WandaVision it’s, on one level, a loving tribute to vintage television sitcoms, with layers and layers of references to classics from the past. On the other hand, it is perhaps the most connected to the original comics of any Marvel Cinematic Universe project to date, with strong ties to the entire history of The Vision and Scarlet Witch comic.
For comic book fans, it’s a joy. But some who only know the MCU may not get all the hidden references and Easter eggs in every episode. The best place to start with the comics is the beginning, which the show ingeniously calls back.
9 Scarlet witch’s first appearance
The Scarlet Witch first appeared in Uncanny X-Men # 4 in March 1968 and was created by legendary comic book writer Stan Lee and artist Jack Kirby. Along with his brother Quicksilver, he was part of the Brotherhood of Evil Mutants, led by Magneto. The powerful connection between the three characters doesn’t exist yet, and the Scarlet Witch isn’t even Scarlet, she’s in a green version of her eventual costume, but this is where it all began for Wanda Maximoff.
8 Vision’s first appearance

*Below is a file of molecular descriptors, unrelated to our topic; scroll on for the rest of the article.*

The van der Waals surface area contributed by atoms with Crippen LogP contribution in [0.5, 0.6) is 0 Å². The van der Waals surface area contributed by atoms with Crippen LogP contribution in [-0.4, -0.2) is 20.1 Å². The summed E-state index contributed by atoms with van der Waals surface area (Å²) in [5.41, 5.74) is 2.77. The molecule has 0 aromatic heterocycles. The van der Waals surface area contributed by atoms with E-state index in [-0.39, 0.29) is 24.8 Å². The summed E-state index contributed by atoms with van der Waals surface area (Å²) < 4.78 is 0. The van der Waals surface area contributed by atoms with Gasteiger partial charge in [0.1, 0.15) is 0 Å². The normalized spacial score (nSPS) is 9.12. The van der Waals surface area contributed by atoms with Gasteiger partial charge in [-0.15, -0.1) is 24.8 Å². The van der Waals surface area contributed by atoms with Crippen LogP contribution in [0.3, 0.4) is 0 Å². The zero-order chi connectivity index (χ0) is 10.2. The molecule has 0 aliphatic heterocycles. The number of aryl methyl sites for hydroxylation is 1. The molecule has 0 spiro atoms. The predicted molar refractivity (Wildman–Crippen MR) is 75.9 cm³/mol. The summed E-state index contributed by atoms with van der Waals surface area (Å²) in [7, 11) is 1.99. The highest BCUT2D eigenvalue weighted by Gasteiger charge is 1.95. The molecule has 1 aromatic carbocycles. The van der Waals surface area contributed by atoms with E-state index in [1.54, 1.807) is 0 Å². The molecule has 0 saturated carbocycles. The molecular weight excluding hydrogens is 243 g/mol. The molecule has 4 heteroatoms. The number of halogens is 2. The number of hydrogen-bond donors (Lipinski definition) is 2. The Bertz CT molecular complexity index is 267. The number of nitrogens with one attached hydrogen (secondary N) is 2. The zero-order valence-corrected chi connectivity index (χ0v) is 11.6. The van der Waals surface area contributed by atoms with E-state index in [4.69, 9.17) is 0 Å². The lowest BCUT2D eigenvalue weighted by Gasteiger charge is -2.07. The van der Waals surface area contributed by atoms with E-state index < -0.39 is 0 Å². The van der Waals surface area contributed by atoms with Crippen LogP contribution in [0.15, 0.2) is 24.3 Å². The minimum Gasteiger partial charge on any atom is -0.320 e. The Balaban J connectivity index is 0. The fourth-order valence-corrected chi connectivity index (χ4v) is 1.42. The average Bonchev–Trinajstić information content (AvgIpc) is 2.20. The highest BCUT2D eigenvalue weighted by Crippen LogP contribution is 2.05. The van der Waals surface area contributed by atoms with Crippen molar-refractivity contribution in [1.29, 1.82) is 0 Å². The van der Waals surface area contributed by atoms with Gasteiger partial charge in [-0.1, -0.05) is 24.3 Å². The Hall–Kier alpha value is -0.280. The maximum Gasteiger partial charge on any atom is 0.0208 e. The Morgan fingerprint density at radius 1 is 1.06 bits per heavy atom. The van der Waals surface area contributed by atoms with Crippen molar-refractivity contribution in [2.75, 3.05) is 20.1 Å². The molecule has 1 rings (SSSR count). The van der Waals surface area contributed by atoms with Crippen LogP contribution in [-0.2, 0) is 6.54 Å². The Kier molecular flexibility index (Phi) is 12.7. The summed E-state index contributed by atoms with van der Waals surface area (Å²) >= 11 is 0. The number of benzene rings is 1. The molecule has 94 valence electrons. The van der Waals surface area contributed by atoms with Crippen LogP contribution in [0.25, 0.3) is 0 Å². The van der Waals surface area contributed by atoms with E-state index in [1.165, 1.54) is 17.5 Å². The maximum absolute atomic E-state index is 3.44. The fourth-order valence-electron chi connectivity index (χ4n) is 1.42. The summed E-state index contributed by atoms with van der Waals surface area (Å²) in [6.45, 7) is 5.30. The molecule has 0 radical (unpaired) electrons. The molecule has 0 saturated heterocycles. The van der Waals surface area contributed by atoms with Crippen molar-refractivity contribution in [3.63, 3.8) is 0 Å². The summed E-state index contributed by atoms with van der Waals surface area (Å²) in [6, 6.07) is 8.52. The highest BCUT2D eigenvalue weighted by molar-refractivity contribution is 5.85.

The Vision appears a little later, in Avengers # 57, A Number That Was A Little Easter Egg Hidden In Episode Two Of WandaVision (The number 57 was stamped on the red toy helicopter.) The Vision debuted in 1968, created by writer Roy Thomas and artist John Buscema.
It was the creation of the evil Ultron, who designed it to aid him in his bid for revenge against his own creator, Hank Pym, Ant-Man. The Vision rebelled against Ultron and joined the Avengers, becoming a key member for years to come. It’s possible that Ultron could still play a role in the series and in the future of the MCU.
7 Giant Size Avengers # 4
Wanda and The Vision fell in love shortly after he joined the team. Their romance culminated in their wedding in Giant size avengers # 4, a special issue from 1975.
Written by Steve Englehart, who would play a major role in their relationship during the 1980s, and drawn by Don Heck, the theme sees the team take on Dormammu, who has imprisoned Wanda in her hellish dimension. The Vision is going to rescue her. Dormammu was the villain of the first Strange doctor movie and could potentially return.
6 The Vision and the Scarlet Witch (1982)
Vision and the Scarlet Witch is a limited series of four issues from 1982, written by Bill Mantlo and drawn by Rick Leonardi. This series is key to showing Vision and Wanda trying to find some happiness together, but it is important for Magneto’s great return as Wanda and Pietro’s father.
Before that, his father was identified as The Whizzer, a Golden Age comic book character associated with the Legion of Liberty (a WWII-era team led by Bucky Barnes, the future Winter Soldier). . Magneto’s retcon as Wanda’s father would have massive repercussions for the comics going forward.
The 1985 second miniseries ‘The Vision and the Scarlet Witch’ (written by Steve Englehart and drawn by Richard Howell) has a huge influence on WandaVision.